Data Governance Maturity
Data Governance Maturity refers to the stage an organization has reached in the implementation and adoption of Data Governance initiatives. An organization with low Data Governance maturity will have substantial amounts of unorganized data and will not be leveraging this data to achieve business outcomes. In contrast, an organization with higher maturity levels recognize the importance of data as a strategic organizational asset and will invest resources to appropriately govern and manage it.
When organizations reach the highest level of Data Governance maturity, they will see tangible outcomes that are directly attributed to their Data Management and Governance efforts. The organization will better deploy its data assets to drive decision-making, increase revenues, engage with customers, develop compelling products and services, drive innovate and collaborate with internal and external stakeholders, while enhancing their compliance posture and bottom-line.
Data Governance Maturity Models
A Data Governance maturity model is methodology to measure organizations Data Governance initiatives. In mature organizations, the processes to source, manage, access, use and innovate using data assets are in place. Less advanced organizations can use the maturity model to develop a roadmap of initiatives and capabilities that will help them evolve their Data maturity.
There are several popular Data Governance Maturity Models from IBM, Stanford, Gartner, Oracle, etc. These models provide guidance how organizations can effectively manage their data assets to achieve their organizational outcomes. However, considering the diverse nature of organizations, there is no one-size-fits-all model that suits all organizations for data maturity appraisal. Furthermore, none of the maturity models provide the details and concrete initiatives that organizations should launch to evolve their maturity levels. Hence, organizations should choose an appropriate model that reflects their challenges and customize the model to suit their unique needs.
IBM Data Governance Maturity Model
The IBM Data Governance Maturity Model is one the most widely recognized. Developed in 2007, the model is designed to help you determine your progress across 11 core Data Governance areas. These include data awareness and organizational structure, data policy, data stewardship, data quality management, data lifecycle management, IT security and privacy, data architecture, data classification, compliance, value creation, and auditing.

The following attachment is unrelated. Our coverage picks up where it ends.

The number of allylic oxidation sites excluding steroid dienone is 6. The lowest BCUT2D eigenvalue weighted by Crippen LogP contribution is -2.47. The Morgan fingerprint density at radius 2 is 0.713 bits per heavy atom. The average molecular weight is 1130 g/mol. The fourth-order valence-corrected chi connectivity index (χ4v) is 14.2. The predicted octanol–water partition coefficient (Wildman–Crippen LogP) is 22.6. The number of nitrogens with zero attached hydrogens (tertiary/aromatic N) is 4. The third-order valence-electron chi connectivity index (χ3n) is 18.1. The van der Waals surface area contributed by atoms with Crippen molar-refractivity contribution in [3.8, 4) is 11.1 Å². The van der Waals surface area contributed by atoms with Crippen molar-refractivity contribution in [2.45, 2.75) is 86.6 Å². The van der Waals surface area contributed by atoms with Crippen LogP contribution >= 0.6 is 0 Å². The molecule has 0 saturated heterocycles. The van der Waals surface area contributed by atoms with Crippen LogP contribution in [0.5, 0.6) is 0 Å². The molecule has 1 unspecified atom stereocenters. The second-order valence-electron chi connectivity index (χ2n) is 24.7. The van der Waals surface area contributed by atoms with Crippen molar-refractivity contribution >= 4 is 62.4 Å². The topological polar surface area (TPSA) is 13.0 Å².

Level 1: Initial
- Limited to no data processes or governance
- Data management is ad-hoc and reactive
- There are no formal procedures for tracking data
- Deadlines are missed and project budgets are exceeded
Level 2: Managed
- Users are aware of the business value of data
- Several data projects, such as mapping data infrastructure, are underway
- There is a small degree of automation
- Measures for regulating data have been agreed upon and are available
- Data teams are beginning to focus on metadata
Level 3: Defined
- Data policies are well-defined
- Some data stewards have been identified and appointed
- There is some data management technology in use
- A data integration plan is being worked on
- Users are sharing and understanding data management processes
- Master data management is commonplace
- Data quality risk assessment measures are in use
Level 4: Quantitatively managed
- Data policies are well-defined
- Enterprise-level Data Governance measures are in place
- Well-defined data quality goals are in place
- Data models are readily available
- Data governance principles drive all data projects
- Performance management is live and underway
Level 5: Optimizing